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Brooks Jackson examines mechanics of voting machines

Brooks Jackson
Brooks Jackson  

CNN Correspondent Brooks Jackson discusses what he calls the "dirty little secret" of elections: That vote-counting machines have been known to have inaccuracies through the years.

Q: Is it common to see problems with machine counts in elections?

JACKSON: (There are) inherent inaccuracies in any sort of machine count. Like all machines, there are problems with those used to count votes. I can find nobody -- not the people who sell the machines, not the people who observe elections -- who will say that machine counts are 100 percent accurate every time. It's quite the contrary.

There are a number of ways that inaccuracies can creep in, especially with punch-card ballots. Some people recommended getting rid of these punch-card ballots a dozen years ago, because they are inherently prone to problems like we are seeing in Palm Beach County.

Q: To many Americans, this whole revelation has been surprising -- that without a voter even knowing it, his or her vote may not be getting tallied. What are we to take from this?

JACKSON: It has been one of the dirty little secrets of election administration over the years. These problems are always there. They only matter in very close elections, and so the problems crop up rarely.

One expert quoted me what he called the 'Election Administrator's Prayer' and it goes like this: Oh, Lord, let whoever wins win in a landslide.

That's because when you have a landslide, if there are problems with one-tenth of one percent of the vote, it doesn't matter. But now it does matter, and it matters more than it has ever mattered in any election certainly in my lifetime and maybe ever. I mean this is for the most powerful office on Earth.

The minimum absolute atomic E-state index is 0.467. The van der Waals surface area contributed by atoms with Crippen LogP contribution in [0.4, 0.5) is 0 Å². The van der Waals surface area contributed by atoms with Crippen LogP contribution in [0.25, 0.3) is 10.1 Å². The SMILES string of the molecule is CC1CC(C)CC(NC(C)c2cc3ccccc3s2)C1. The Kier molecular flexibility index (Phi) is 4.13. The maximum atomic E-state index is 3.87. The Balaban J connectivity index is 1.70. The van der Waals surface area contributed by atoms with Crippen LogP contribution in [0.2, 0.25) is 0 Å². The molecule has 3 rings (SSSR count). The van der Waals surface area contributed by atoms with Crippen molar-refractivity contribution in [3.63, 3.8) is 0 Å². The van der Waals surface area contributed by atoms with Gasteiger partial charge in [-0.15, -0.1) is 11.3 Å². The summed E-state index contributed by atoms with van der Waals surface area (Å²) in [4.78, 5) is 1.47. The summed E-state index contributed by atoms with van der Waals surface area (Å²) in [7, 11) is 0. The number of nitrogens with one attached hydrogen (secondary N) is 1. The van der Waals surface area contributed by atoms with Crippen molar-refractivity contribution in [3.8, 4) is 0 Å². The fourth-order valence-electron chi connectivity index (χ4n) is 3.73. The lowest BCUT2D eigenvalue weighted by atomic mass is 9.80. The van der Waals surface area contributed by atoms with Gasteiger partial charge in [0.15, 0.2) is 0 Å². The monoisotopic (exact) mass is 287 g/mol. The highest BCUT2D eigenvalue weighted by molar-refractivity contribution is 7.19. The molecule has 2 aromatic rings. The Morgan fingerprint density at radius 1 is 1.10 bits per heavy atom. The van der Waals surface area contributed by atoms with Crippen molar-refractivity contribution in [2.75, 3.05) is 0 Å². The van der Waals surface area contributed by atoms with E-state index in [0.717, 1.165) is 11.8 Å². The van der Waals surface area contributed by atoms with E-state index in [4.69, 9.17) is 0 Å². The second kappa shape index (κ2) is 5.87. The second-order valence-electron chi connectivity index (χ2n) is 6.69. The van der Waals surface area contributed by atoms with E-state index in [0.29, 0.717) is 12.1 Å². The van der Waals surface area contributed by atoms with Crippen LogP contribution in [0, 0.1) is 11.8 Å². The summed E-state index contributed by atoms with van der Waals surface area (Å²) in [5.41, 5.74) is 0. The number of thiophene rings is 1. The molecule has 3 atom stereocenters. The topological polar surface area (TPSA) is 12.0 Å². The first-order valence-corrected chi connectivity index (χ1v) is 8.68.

Q: Are manual recounts the answer? There are many who would argue that hand recounts are open to fraud, whereas you're not going to get that from a machine even with occasional glitches.

JACKSON: There's no question that humans can commit fraud and try to steal ballots and taint results. There's always that danger. I think that's probably pretty remote in this case because the whole world is watching. And certainly, the whole Republican party is watching the Democratic observers and vice versa.

The area of subjectivity is very interesting. In these punch-card ballots, judges - often state Supreme Court judges - have taken a more liberal standard than even the Palm Beach canvassing board has taken on trying to determine the intent of a voter. What's at issue in this case is something along the lines of 10,000 ballots where the machines detected no vote for president. Maybe it's true that 10,000 people in Palm Beach didn't like either of these guys, but typically you skip voting for a county assessor or lower offices that you really don't care about. Most everybody votes for president.

There is now some good evidence that people actually tried to punch a hole in one of these punch cards, and the chad dangled by one or two strings. (In my research of cases in other states), the fact is that in several states Supreme Court justice have counted bulging and pregnant chads in some recounts. One county level race in South Dakota got judged a tie on the basis of one disputed bulging chad.


Friday, November 17, 2000



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